In a previous article I explored how workers and employers should approach the future and opined that both would be better off if they each understood the motivations and tactics that the other would employ to further their interests. Workers are concerned about achieving and maintaining marketability to employers and companies are concerned about acquiring the workforce they need to compete in the markets in which they do business. I assert that understanding what’s driving the approach each side will take to achieve its aims will be crucial to competing.
Education will be a crucial determinant of success or failure for both workers and companies and it is with this in mind that I look at the Education Industrial Complex. The term is a take-off on the 1961 Eisenhower quote about the military-industrial complex and it’s not new. Many authors have written about it, some quite recently.
What is the EIC? It is all of the entities—schools, colleges, universities and non-profit and profit-making enterprises that purport to teach. The tension between public, non-profit, charter, private and for-profit schools begins with the elements of the EIC with which we interact earliest in life from pre-school through high school. Charter and Private Schools are alternatives to elementary-to-high school (elhi) Public Schools that many believe are inadequate. Degree-granting institutions of higher education—Community, Public and Private Colleges—compete for students across a number of dimensions, including programs, prestige, cost-effectiveness, selectivity and their physical campuses, among others. Beyond these, there are innumerable programs, fee-based and free, many on-line, that teach a variety of subjects and may grant certifications for successful completion. Examples of these include the Program Management Institute (PMI,) various product and services companies, such as Amazon Web Services (AWS) and Salesforce and a variety of Massive Online Open Course (MOOC) providers, such as edX and Coursera.
At their best and for the right people, education provided outside of institutionalized settings can provide extremely cost-effective learning. I have taken programming language classes on-line that were excellent introductions for less than $20. At their worst, they can be predatory scams that do not screen students for suitability, do not lead to employment and ultimately land students in debt purgatory from which it is almost impossible to escape. Several of the worst offenders have been shut down and their students’ debt cancelled but many others continue to operate.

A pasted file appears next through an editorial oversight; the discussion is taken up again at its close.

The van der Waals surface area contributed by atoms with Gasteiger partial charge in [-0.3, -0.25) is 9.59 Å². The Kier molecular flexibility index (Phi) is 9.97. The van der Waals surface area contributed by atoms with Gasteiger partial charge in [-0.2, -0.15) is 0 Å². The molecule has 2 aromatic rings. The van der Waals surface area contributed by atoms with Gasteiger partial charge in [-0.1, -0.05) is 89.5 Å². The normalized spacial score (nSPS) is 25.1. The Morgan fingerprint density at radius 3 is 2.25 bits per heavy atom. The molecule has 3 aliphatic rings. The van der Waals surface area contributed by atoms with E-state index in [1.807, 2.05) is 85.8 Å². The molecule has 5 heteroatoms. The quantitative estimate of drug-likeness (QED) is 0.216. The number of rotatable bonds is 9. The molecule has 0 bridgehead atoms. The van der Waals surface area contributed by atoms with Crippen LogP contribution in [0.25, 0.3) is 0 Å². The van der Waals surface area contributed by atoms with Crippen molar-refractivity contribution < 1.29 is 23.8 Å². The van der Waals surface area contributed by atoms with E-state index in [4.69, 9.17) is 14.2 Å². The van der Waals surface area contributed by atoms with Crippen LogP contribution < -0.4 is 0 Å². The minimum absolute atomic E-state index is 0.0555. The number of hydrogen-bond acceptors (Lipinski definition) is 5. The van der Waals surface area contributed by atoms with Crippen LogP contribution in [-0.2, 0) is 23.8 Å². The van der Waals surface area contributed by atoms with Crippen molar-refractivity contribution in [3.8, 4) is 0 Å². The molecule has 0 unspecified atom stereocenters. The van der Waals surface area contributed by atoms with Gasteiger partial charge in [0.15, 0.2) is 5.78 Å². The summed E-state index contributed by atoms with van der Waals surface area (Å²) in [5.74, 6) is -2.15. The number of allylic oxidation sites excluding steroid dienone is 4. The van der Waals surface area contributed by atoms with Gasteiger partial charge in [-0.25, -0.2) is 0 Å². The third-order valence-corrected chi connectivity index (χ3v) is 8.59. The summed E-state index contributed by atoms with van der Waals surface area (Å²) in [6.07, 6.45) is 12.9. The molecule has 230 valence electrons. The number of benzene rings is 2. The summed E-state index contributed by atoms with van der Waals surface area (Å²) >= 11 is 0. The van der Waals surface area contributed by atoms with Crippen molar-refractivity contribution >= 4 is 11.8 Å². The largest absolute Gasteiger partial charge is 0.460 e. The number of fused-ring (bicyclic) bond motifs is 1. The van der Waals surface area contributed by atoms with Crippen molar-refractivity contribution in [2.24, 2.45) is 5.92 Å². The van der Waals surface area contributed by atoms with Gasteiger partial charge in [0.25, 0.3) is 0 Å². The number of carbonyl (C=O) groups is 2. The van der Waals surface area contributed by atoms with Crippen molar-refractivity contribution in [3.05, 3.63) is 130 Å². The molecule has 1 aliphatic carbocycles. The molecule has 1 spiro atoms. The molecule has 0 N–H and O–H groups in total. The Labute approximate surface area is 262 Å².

Finally, there are commercial operations that provide just-in-time professional education, often company-underwritten and delivered at the workplace. This is an interesting sector of the market because it is designed to respond to companies’ immediate tangible needs and can be either a leading or trailing indicator of trends. It is, therefore, worth monitoring.
I have a number of thoughts about how things are changing and what their potential impact on Education and its role in the Future of Work will be. Given the prominent impact that education will have on careers and the labor markets, it’s worth exploring them.
Knowledge workers’ expertise ‘expires’ within 18 to 24 months of its acquisition, largely as a result of rapid advancements in technology and the evolution of business models and processes. Workers that don’t make a concerted effort to stay current will find themselves becoming unmarketable within their industry and area of specialization at about that point. Workers and companies must be aware of both what new technology does and how it is or may be applied. Doing this will require consistently monitoring trade and industry developments and acquiring and maintaining competence with new products as they come into the marketplace. Products are invariably built and evolve to solve problems and it is incumbent on workers to understand both the problems and the solutions to achieve the perspective needed to steer their learning efforts. A common concern for companies that are contemplating implementing new solutions is whether they have access to sufficient knowledgeable workers to be successful with them. In this gap, there is a need for and an opportunity to provide or consume educational services.
A variety of forces—globalization, manufacturing and process automation and technology-driven productivity increases—are acting on companies, pressuring them to adopt operating models that reduce the number of workers they need. Simply put—new developments will wring the need for workers out of the workforce at many companies and non-knowledge workers will suffer the greatest losses. There have been several incarnations of this, each with its own cause. One is outsourcing or offshoring. This amounts to arbitrage in which work is moved to locales with the lowest costs of living and the least functional worker protections. Another is increasingly intelligent automation, which will simply decrease the need for whole classes of workers.